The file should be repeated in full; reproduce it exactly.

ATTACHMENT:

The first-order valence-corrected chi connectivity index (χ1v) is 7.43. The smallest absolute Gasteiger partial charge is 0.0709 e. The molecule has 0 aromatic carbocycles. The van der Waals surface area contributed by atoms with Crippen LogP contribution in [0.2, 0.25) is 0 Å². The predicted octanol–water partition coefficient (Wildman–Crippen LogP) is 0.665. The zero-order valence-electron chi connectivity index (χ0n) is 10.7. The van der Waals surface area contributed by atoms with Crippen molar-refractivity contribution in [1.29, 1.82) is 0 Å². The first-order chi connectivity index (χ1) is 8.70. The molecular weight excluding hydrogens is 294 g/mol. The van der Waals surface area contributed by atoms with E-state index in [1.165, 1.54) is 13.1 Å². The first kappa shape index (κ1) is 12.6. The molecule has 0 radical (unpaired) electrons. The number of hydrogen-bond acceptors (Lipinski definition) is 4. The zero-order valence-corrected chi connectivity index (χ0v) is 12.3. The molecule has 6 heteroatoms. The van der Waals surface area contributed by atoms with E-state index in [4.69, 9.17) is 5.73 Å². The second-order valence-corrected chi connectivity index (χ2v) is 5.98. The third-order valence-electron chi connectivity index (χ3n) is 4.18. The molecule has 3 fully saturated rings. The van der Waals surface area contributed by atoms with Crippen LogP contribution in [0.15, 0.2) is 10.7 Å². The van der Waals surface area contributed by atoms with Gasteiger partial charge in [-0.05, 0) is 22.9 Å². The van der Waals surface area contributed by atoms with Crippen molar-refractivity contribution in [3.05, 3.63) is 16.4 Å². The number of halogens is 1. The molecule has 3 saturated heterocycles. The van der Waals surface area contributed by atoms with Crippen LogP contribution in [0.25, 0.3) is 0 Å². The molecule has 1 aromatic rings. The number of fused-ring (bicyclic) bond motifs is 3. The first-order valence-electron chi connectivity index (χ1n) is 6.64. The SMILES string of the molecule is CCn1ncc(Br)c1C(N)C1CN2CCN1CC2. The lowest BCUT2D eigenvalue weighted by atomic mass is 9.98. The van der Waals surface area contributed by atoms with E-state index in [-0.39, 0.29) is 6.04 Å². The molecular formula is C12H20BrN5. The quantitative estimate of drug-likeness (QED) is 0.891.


The first-order valence-corrected chi connectivity index (χ1v) is 7.43. The smallest absolute Gasteiger partial charge is 0.0709 e. The molecule has 0 aromatic carbocycles. The van der Waals surface area contributed by atoms with Crippen LogP contribution in [0.2, 0.25) is 0 Å². The predicted octanol–water partition coefficient (Wildman–Crippen LogP) is 0.665. The zero-order valence-electron chi connectivity index (χ0n) is 10.7. The van der Waals surface area contributed by atoms with Crippen molar-refractivity contribution in [1.29, 1.82) is 0 Å². The first-order chi connectivity index (χ1) is 8.70. The molecular weight excluding hydrogens is 294 g/mol. The van der Waals surface area contributed by atoms with E-state index in [1.165, 1.54) is 13.1 Å². The first kappa shape index (κ1) is 12.6. The molecule has 0 radical (unpaired) electrons. The number of hydrogen-bond acceptors (Lipinski definition) is 4. The zero-order valence-corrected chi connectivity index (χ0v) is 12.3. The molecule has 6 heteroatoms. The van der Waals surface area contributed by atoms with E-state index in [4.69, 9.17) is 5.73 Å². The second-order valence-corrected chi connectivity index (χ2v) is 5.98. The third-order valence-electron chi connectivity index (χ3n) is 4.18. The molecule has 3 fully saturated rings. The van der Waals surface area contributed by atoms with Crippen LogP contribution in [0.15, 0.2) is 10.7 Å². The van der Waals surface area contributed by atoms with Gasteiger partial charge in [-0.05, 0) is 22.9 Å². The van der Waals surface area contributed by atoms with Crippen molar-refractivity contribution in [3.05, 3.63) is 16.4 Å². The number of halogens is 1. The molecule has 3 saturated heterocycles. The van der Waals surface area contributed by atoms with Crippen LogP contribution in [0.25, 0.3) is 0 Å². The molecule has 1 aromatic rings. The number of fused-ring (bicyclic) bond motifs is 3. The first-order valence-electron chi connectivity index (χ1n) is 6.64. The SMILES string of the molecule is CCn1ncc(Br)c1C(N)C1CN2CCN1CC2. The lowest BCUT2D eigenvalue weighted by atomic mass is 9.98. The van der Waals surface area contributed by atoms with E-state index in [-0.39, 0.29) is 6.04 Å². The molecular formula is C12H20BrN5. The quantitative estimate of drug-likeness (QED) is 0.891.